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Lowman's Model Goes To The Movies

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Conference

2006 Annual Conference & Exposition

Location

Chicago, Illinois

Publication Date

June 18, 2006

Start Date

June 18, 2006

End Date

June 21, 2006

ISSN

2153-5965

Conference Session

Faculty Development Toolkit

Tagged Division

New Engineering Educators

Page Count

9

Page Numbers

11.905.1 - 11.905.9

Permanent URL

https://peer.asee.org/660

Download Count

33

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Paper Authors

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Allen Estes U.S. Military Academy

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Colonel Allen C. Estes is a Professor and Civil Engineering Division Director at the United States Military Academy (USMA). He is a registered Professional Engineer in Virginia. COL Estes received a B.S. degree from USMA in 1978, M.S. degrees in Structural Engineering and in Construction Management from Stanford University in 1987 and a Ph.D. degree in Civil Engineering from the University of Colorado at Boulder in 1997.

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Ronald Welch U.S. Military Academy

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Colonel Ronald W. Welch is an Associate Professor at the United States Military Academy (USMA). He is a registered Professional Engineer in Virginia. COL Welch received a BS degree in Engineering Mechanics from USMA in 1982 and MS and Ph.D. degrees in Civil Engineering from the University of Illinois at Urbana-Champaign in 1990 and 1999, respectively.

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Abstract
NOTE: The first page of text has been automatically extracted and included below in lieu of an abstract

Lowman’s Model Goes to the Movies

Abstract

Lowman’s Two Dimensional Model for teaching effectiveness has been included in the seminar on Teaching and Learning for the past seven years in the ExCEEd Teaching Workshops. The two dimensional model describes nine different classifications of teachers that range low to high performance in the areas of intellectual excitement and interpersonal rapport. Participant feedback has consistently indicated that the model would be easier to understand if it included examples of teachers in these various categories. This paper uses Lowman’s model to categorize teachers from television and the movies and provide familiar examples that will personalize and aid in the understanding of this well-known model that defines effective teaching. Be advised that this paper contains direct quotes from movies that contain strong language which some may find offensive.

I. Introduction

Quantifying what constitutes effective teaching can be a difficult and controversial task1. Teaching is a very personal activity, and is often dependent on the personality and individual talents of the instructor. What works superbly for one teacher may totally flop for another. Some veterans will admit they cannot define good teaching, but they know it when they see it. While there are an infinite number of ways to teach well, there are some consistent elements, activities and attributes that seem to be present with all good teachers.

In a landmark study, Joseph Lowman2 used teaching award nominations from over 500 students and faculty members to quantify what makes a good teacher. The award nominations, in essence, constituted a statistical database of descriptions of exemplary teaching. The study assembled adjectives and descriptive phrases from the award recommendations, divided them into like categories and tallied the results. The descriptors fell neatly into two statistically independent categories, which Lowman defined as intellectual excitement and interpersonal rapport.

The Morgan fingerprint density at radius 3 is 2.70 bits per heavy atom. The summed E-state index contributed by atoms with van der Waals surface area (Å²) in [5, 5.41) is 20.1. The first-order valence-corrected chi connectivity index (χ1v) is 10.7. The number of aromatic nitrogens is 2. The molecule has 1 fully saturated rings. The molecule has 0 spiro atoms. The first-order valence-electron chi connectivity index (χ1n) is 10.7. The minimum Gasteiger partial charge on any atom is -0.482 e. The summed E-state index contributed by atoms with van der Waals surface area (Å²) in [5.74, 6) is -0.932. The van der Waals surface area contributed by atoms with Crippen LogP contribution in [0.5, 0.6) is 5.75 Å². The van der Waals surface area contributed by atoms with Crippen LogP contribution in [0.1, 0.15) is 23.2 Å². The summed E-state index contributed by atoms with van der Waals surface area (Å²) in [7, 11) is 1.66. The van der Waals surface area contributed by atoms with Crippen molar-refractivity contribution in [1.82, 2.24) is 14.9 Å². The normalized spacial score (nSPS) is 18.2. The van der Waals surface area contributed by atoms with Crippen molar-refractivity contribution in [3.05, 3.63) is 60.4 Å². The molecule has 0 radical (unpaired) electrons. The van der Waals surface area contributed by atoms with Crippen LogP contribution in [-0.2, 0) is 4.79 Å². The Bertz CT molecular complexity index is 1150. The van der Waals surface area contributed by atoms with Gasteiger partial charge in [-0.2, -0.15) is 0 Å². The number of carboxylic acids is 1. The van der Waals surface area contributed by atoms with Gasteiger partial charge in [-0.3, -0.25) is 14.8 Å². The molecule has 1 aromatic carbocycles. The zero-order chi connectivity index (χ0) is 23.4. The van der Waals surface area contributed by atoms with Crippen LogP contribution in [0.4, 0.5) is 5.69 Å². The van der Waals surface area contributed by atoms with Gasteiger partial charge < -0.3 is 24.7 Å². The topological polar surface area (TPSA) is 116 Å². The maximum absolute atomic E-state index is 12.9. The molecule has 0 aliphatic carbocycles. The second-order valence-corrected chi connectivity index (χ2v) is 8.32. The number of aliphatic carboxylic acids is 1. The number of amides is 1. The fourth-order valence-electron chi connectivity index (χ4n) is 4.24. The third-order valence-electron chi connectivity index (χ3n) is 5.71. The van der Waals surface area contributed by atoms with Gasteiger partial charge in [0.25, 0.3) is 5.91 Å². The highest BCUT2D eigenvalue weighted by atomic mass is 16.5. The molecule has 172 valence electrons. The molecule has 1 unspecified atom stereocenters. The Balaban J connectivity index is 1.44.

Lowman described intellectual excitement as the clarity of the instructor’s presentations, the instructor’s disciplinary expertise, and the degree to which the students were stimulated emotionally by the classroom experience. The most common adjectives that described this intellectual excitement included enthusiastic, knowledgeable, inspiring, humorous, interesting, clear, organized, exciting, engaging, prepared, and energetic. Interpersonal rapport reflects how much an instructor cares about her students and the degree to which they are effectively motivated by the teacher. The most common descriptive indicators were concerned, helpful, caring, encouraging, challenging, available, fair, friendly, accessible, demanding, approachable, and patient. Lowman created the two-dimensional matrix shown in Figure 1 and divided the categories of intellectual excitement and interpersonal rapport into high, medium and low capabilities. This two-dimensional model then describes nine categories of teachers based on their relative strengths in these two areas. Teachers can range from those who are inadequate (low in both categories) to complete exemplar (high in both categories) with every possible combination in between. The numbers indicate a priority of development from (1) being the

Estes, A., & Welch, R. (2006, June), Lowman's Model Goes To The Movies Paper presented at 2006 Annual Conference & Exposition, Chicago, Illinois. https://peer.asee.org/660

ASEE holds the copyright on this document. It may be read by the public free of charge. Authors may archive their work on personal websites or in institutional repositories with the following citation: © 2006 American Society for Engineering Education. Other scholars may excerpt or quote from these materials with the same citation. When excerpting or quoting from Conference Proceedings, authors should, in addition to noting the ASEE copyright, list all the original authors and their institutions and name the host city of the conference. - Last updated April 1, 2015